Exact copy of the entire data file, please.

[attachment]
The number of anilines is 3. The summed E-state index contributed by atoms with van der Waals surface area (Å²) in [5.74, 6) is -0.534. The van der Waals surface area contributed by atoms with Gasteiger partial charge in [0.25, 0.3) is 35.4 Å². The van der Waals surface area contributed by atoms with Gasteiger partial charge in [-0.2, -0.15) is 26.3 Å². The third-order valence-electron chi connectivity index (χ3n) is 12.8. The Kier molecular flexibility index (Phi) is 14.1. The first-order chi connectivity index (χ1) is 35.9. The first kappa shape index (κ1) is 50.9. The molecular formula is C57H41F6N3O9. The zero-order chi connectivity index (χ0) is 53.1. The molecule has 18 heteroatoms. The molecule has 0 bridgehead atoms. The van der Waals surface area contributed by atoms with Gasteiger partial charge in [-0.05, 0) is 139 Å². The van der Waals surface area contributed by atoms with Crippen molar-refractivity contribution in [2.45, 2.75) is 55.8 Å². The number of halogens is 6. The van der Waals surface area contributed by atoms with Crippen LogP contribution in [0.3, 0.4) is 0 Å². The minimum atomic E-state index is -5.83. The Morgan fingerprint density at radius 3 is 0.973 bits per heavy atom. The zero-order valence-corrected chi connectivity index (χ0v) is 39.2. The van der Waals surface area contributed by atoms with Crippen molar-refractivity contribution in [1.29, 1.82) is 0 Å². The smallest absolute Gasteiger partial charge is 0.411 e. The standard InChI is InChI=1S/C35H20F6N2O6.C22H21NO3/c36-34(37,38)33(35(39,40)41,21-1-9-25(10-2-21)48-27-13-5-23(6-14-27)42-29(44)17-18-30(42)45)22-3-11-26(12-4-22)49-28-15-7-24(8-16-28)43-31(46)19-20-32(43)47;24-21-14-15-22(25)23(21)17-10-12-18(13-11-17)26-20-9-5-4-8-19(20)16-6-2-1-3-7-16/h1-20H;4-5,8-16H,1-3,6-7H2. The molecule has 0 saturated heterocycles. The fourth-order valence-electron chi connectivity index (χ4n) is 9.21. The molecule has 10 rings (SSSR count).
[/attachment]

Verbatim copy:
The number of anilines is 3. The summed E-state index contributed by atoms with van der Waals surface area (Å²) in [5.74, 6) is -0.534. The van der Waals surface area contributed by atoms with Gasteiger partial charge in [0.25, 0.3) is 35.4 Å². The van der Waals surface area contributed by atoms with Gasteiger partial charge in [-0.2, -0.15) is 26.3 Å². The third-order valence-electron chi connectivity index (χ3n) is 12.8. The Kier molecular flexibility index (Phi) is 14.1. The first-order chi connectivity index (χ1) is 35.9. The first kappa shape index (κ1) is 50.9. The molecular formula is C57H41F6N3O9. The zero-order chi connectivity index (χ0) is 53.1. The molecule has 18 heteroatoms. The molecule has 0 bridgehead atoms. The van der Waals surface area contributed by atoms with Gasteiger partial charge in [-0.05, 0) is 139 Å². The van der Waals surface area contributed by atoms with Crippen molar-refractivity contribution in [2.45, 2.75) is 55.8 Å². The number of halogens is 6. The van der Waals surface area contributed by atoms with Crippen LogP contribution in [0.3, 0.4) is 0 Å². The minimum atomic E-state index is -5.83. The Morgan fingerprint density at radius 3 is 0.973 bits per heavy atom. The zero-order valence-corrected chi connectivity index (χ0v) is 39.2. The van der Waals surface area contributed by atoms with Crippen molar-refractivity contribution in [1.29, 1.82) is 0 Å². The smallest absolute Gasteiger partial charge is 0.411 e. The standard InChI is InChI=1S/C35H20F6N2O6.C22H21NO3/c36-34(37,38)33(35(39,40)41,21-1-9-25(10-2-21)48-27-13-5-23(6-14-27)42-29(44)17-18-30(42)45)22-3-11-26(12-4-22)49-28-15-7-24(8-16-28)43-31(46)19-20-32(43)47;24-21-14-15-22(25)23(21)17-10-12-18(13-11-17)26-20-9-5-4-8-19(20)16-6-2-1-3-7-16/h1-20H;4-5,8-16H,1-3,6-7H2. The molecule has 0 saturated heterocycles. The fourth-order valence-electron chi connectivity index (χ4n) is 9.21. The molecule has 10 rings (SSSR count).